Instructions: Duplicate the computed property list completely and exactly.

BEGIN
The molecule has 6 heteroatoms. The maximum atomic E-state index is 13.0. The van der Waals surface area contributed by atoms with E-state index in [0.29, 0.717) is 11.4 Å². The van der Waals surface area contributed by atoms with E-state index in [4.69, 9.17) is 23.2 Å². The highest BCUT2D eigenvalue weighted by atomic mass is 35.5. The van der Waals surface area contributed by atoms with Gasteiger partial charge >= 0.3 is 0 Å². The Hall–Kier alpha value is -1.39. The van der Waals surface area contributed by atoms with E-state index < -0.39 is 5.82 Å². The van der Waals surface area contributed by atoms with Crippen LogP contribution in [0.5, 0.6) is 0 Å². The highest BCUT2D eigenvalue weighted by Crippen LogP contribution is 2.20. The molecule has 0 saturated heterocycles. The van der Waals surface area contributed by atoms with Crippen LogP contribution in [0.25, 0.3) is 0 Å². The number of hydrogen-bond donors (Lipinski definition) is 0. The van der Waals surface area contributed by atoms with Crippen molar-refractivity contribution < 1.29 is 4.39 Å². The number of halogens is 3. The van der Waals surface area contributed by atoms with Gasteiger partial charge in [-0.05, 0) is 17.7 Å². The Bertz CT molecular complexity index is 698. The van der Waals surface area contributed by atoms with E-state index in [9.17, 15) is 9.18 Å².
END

The molecule has 6 heteroatoms. The maximum atomic E-state index is 13.0. The van der Waals surface area contributed by atoms with E-state index in [0.29, 0.717) is 11.4 Å². The van der Waals surface area contributed by atoms with E-state index in [4.69, 9.17) is 23.2 Å². The highest BCUT2D eigenvalue weighted by atomic mass is 35.5. The van der Waals surface area contributed by atoms with Gasteiger partial charge >= 0.3 is 0 Å². The Hall–Kier alpha value is -1.39. The van der Waals surface area contributed by atoms with E-state index < -0.39 is 5.82 Å². The van der Waals surface area contributed by atoms with Crippen LogP contribution in [0.5, 0.6) is 0 Å². The highest BCUT2D eigenvalue weighted by Crippen LogP contribution is 2.20. The molecule has 0 saturated heterocycles. The van der Waals surface area contributed by atoms with Crippen LogP contribution in [0.25, 0.3) is 0 Å². The number of hydrogen-bond donors (Lipinski definition) is 0. The van der Waals surface area contributed by atoms with Crippen molar-refractivity contribution < 1.29 is 4.39 Å². The number of halogens is 3. The van der Waals surface area contributed by atoms with Gasteiger partial charge in [-0.05, 0) is 17.7 Å². The Bertz CT molecular complexity index is 698. The van der Waals surface area contributed by atoms with E-state index in [9.17, 15) is 9.18 Å².